Stan Lequin: So I think on the mergers and acquisitions side of it, cloud does provide an opportunity as you’re working through that sort of transformational process to get from A to B, you can use that as kind of a engram stab [assumed]. But along the same line sit creates some complexity and if you’re integrating an organization that is very cloud centric and you aren’t, obviously that creates some challenges as well. Some of the other interesting things we’re seeing around born in the cloud, we have a lot of clients that were born in the cloud and as their application or as their business grew, they didn’t forecast the cost associated with it right? So when we work with an organization, we look at work loads and we really take an application centric view of the world and then help them make decisions based on the applications that they run their business on. Should you retain this application, should you replatform it towards the cloud? Should you rehost it someplace else? Or is it an application that you should consider end of life and work on ramping down? And so what we’ve found is when we’re replatforming those applications, we writing them to be compliant to the concept platform as a service and there’s cost associated with that are lesser than if you’re just typically moving virtual machines from on premise to the cloud. And so we have a lot of born in the cloud companies that grew up in the cloud that are looking to move back. Replatform their application so there’s more cost effectiveness associated with it and then move it up to the cloud at a later date. With people moving up to cloud, moving back to the cloud, and with people replatforming their applications, there’s just a lot of opportunity for us to engage with our clients to go on this journey because there’s no one answer. Its so specific based on the individual organizations. From a merger and acquisition perspective, obviously identity is a big part of it, And so using that ass the catalyst and working to get your identity healthy. Use that as a catalyst and then build out, how are we going to take and ingest here whether it be cloud or on premise, wherever those applications are, and create sort of the best mutual result for both organizations is a tremendous opportunity to engage us around that.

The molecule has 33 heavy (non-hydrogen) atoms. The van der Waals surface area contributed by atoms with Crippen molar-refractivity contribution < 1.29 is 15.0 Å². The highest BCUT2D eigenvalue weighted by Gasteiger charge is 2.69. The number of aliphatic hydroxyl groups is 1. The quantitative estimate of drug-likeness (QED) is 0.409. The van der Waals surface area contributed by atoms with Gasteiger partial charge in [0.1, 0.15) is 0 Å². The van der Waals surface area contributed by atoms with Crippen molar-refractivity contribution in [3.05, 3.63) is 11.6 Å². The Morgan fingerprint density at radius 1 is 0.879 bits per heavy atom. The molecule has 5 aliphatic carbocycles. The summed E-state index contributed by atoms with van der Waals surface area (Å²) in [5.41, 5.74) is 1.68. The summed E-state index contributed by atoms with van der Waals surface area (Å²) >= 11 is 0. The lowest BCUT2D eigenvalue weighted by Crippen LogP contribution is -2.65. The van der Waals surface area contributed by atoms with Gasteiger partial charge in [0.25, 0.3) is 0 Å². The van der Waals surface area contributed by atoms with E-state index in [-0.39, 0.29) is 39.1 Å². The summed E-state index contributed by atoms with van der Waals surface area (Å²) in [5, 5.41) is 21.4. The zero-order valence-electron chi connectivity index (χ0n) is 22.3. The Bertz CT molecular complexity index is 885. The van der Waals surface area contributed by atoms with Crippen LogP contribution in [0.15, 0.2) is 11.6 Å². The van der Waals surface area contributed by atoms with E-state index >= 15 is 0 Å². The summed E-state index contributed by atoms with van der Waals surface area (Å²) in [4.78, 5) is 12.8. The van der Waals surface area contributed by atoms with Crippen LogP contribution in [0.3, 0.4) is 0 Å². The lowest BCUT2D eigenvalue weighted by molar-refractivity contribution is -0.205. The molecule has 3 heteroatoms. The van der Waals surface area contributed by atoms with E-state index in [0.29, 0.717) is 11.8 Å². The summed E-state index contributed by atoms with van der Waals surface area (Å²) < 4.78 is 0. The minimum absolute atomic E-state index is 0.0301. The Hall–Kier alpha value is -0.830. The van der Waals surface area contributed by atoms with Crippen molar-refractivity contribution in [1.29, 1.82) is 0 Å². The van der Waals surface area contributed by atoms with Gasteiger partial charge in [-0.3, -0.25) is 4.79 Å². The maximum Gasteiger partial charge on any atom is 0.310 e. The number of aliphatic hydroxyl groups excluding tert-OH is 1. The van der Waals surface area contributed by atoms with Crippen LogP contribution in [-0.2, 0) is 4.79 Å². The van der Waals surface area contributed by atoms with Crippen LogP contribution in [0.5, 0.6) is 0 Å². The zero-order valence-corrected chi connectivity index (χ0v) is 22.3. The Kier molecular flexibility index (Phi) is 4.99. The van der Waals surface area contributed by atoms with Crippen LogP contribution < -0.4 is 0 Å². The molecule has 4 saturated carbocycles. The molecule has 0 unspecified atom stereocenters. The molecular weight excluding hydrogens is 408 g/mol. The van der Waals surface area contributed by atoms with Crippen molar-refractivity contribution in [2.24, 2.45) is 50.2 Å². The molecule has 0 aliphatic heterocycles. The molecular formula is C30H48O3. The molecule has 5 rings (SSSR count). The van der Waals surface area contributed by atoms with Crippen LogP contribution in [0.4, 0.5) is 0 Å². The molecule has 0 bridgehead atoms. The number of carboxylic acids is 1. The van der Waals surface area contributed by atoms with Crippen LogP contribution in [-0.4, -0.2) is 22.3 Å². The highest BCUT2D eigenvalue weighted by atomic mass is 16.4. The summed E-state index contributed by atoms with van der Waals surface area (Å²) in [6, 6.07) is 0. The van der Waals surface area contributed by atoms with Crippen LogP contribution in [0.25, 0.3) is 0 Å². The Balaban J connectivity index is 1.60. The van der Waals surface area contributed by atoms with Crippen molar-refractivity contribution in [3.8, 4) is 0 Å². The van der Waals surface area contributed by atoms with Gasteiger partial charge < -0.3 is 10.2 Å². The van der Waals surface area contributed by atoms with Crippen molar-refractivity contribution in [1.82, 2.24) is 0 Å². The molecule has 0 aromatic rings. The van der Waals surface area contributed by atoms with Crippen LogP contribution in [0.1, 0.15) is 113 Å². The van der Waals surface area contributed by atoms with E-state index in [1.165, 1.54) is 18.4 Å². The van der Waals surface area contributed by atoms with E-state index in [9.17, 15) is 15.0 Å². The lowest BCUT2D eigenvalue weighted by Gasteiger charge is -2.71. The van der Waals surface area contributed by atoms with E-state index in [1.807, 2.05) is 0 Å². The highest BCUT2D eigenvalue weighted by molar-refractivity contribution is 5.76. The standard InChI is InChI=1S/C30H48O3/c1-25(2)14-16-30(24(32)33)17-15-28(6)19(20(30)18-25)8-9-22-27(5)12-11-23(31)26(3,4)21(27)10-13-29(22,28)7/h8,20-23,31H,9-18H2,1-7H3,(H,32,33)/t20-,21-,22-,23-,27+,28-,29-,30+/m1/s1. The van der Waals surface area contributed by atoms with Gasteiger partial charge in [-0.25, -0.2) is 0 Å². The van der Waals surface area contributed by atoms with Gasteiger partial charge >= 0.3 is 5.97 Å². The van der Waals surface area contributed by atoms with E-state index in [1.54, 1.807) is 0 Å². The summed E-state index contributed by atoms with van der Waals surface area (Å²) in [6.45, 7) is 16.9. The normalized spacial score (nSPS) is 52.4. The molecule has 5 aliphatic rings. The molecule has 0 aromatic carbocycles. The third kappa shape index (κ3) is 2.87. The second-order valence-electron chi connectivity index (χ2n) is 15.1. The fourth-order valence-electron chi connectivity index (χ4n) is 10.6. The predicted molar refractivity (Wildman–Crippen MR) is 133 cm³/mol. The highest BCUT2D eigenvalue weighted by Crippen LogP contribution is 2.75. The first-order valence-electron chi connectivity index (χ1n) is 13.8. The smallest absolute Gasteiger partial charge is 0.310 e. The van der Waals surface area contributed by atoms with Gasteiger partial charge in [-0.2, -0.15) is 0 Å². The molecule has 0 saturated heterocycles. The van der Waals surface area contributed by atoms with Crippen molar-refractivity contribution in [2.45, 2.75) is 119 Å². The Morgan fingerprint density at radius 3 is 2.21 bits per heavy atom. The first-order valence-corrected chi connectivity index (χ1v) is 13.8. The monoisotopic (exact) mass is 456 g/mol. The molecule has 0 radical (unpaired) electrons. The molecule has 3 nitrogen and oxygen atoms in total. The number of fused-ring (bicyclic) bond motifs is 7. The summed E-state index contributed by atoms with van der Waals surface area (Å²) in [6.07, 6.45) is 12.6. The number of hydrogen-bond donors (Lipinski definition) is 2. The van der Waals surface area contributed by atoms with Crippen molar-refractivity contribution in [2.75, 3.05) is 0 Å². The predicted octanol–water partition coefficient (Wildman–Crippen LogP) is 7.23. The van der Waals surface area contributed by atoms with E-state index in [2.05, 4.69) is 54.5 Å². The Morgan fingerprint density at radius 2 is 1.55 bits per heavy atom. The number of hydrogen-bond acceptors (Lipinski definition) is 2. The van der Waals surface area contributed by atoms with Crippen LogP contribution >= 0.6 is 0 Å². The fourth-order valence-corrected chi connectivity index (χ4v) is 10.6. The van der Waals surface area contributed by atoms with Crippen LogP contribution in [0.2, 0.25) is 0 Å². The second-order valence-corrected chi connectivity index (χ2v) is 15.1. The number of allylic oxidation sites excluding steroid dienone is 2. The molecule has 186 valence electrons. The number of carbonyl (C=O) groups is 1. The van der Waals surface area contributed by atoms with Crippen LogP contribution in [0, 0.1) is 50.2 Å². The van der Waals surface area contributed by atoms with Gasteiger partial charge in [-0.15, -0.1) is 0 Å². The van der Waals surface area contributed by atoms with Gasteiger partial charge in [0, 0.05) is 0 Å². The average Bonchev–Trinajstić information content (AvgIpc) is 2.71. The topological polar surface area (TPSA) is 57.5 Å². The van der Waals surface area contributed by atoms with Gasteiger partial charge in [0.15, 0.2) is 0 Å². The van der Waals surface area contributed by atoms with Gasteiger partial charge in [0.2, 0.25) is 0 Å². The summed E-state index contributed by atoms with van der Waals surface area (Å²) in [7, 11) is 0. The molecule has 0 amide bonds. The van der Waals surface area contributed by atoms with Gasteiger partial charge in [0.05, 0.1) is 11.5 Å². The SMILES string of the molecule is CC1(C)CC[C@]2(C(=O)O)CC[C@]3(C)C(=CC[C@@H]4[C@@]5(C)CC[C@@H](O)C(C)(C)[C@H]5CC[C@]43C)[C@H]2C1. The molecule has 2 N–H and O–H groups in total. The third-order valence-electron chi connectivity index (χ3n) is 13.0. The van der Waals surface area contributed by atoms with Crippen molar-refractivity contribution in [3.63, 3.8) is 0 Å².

David Lewerke: So the other thing around mergers and acquisitions though is that its not always about identity. Its also about the APIs. And its also about the processes as a team. So if you’re as a team, you’ve got this legacy infrastructure, you’ve probably tailored your processes around that and its probably not a good process. Its maybe been automated some but its clunky. So if you have a private cloud built out and you’re utilizing public cloud, if you’re building it right on the private cloud, you’re building it with APIs. They’re easily accessible. So now, that’s how you tie in your business processes with the technology. You make it more seamless.